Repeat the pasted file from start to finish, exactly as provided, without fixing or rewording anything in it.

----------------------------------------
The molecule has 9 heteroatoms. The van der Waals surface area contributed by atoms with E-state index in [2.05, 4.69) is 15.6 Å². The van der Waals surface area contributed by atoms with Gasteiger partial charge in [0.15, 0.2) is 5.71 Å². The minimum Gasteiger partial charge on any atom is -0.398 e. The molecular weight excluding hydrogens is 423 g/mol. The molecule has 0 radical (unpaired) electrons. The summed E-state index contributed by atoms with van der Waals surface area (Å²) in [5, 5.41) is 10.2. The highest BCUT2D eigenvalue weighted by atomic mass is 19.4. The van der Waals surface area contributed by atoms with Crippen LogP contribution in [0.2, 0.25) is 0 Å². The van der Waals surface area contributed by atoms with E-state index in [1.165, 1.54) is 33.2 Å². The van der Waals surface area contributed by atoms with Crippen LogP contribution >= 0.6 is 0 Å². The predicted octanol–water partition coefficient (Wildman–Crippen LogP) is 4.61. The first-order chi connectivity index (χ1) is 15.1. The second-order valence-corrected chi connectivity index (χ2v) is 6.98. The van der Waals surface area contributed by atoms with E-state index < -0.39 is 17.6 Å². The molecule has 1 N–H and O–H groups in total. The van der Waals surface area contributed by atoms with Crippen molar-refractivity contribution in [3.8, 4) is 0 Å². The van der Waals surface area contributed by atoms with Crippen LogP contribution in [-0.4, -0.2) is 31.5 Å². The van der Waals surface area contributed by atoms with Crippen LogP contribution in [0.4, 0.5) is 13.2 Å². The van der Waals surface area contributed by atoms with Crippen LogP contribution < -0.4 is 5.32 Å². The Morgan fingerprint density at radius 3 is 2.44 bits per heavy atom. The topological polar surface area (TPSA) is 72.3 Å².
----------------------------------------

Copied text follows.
The molecule has 9 heteroatoms. The van der Waals surface area contributed by atoms with E-state index in [2.05, 4.69) is 15.6 Å². The van der Waals surface area contributed by atoms with Gasteiger partial charge in [0.15, 0.2) is 5.71 Å². The minimum Gasteiger partial charge on any atom is -0.398 e. The molecular weight excluding hydrogens is 423 g/mol. The molecule has 0 radical (unpaired) electrons. The summed E-state index contributed by atoms with van der Waals surface area (Å²) in [5, 5.41) is 10.2. The highest BCUT2D eigenvalue weighted by atomic mass is 19.4. The van der Waals surface area contributed by atoms with Crippen LogP contribution in [0.2, 0.25) is 0 Å². The van der Waals surface area contributed by atoms with E-state index in [1.165, 1.54) is 33.2 Å². The van der Waals surface area contributed by atoms with Crippen LogP contribution >= 0.6 is 0 Å². The predicted octanol–water partition coefficient (Wildman–Crippen LogP) is 4.61. The first-order chi connectivity index (χ1) is 15.1. The second-order valence-corrected chi connectivity index (χ2v) is 6.98. The van der Waals surface area contributed by atoms with E-state index < -0.39 is 17.6 Å². The molecule has 1 N–H and O–H groups in total. The van der Waals surface area contributed by atoms with Crippen molar-refractivity contribution in [3.8, 4) is 0 Å². The van der Waals surface area contributed by atoms with Crippen LogP contribution in [-0.4, -0.2) is 31.5 Å². The van der Waals surface area contributed by atoms with Crippen LogP contribution in [0.4, 0.5) is 13.2 Å². The van der Waals surface area contributed by atoms with Crippen LogP contribution < -0.4 is 5.32 Å². The Morgan fingerprint density at radius 3 is 2.44 bits per heavy atom. The topological polar surface area (TPSA) is 72.3 Å².